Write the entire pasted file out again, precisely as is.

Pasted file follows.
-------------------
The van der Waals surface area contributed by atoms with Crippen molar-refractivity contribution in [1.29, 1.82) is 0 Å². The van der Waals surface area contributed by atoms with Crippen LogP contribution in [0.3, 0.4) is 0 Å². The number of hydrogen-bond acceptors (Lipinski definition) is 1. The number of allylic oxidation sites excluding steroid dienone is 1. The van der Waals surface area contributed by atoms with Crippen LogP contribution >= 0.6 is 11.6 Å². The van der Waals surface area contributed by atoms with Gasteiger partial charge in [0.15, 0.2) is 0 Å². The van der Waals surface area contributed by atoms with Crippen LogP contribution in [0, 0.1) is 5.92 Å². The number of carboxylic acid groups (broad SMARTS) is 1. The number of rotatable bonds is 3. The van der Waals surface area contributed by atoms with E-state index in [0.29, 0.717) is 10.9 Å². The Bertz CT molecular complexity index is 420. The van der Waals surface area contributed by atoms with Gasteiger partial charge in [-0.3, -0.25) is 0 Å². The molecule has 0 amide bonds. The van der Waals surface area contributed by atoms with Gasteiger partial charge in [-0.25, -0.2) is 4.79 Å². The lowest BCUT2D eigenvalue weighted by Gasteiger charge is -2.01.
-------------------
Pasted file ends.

The van der Waals surface area contributed by atoms with Crippen molar-refractivity contribution in [1.29, 1.82) is 0 Å². The van der Waals surface area contributed by atoms with Crippen LogP contribution in [0.3, 0.4) is 0 Å². The number of hydrogen-bond acceptors (Lipinski definition) is 1. The number of allylic oxidation sites excluding steroid dienone is 1. The van der Waals surface area contributed by atoms with Crippen LogP contribution >= 0.6 is 11.6 Å². The van der Waals surface area contributed by atoms with Gasteiger partial charge in [0.15, 0.2) is 0 Å². The van der Waals surface area contributed by atoms with Crippen LogP contribution in [0, 0.1) is 5.92 Å². The number of carboxylic acid groups (broad SMARTS) is 1. The number of rotatable bonds is 3. The van der Waals surface area contributed by atoms with E-state index in [0.29, 0.717) is 10.9 Å². The Bertz CT molecular complexity index is 420. The van der Waals surface area contributed by atoms with Gasteiger partial charge in [-0.3, -0.25) is 0 Å². The molecule has 0 amide bonds. The van der Waals surface area contributed by atoms with Gasteiger partial charge in [-0.25, -0.2) is 4.79 Å². The lowest BCUT2D eigenvalue weighted by Gasteiger charge is -2.01.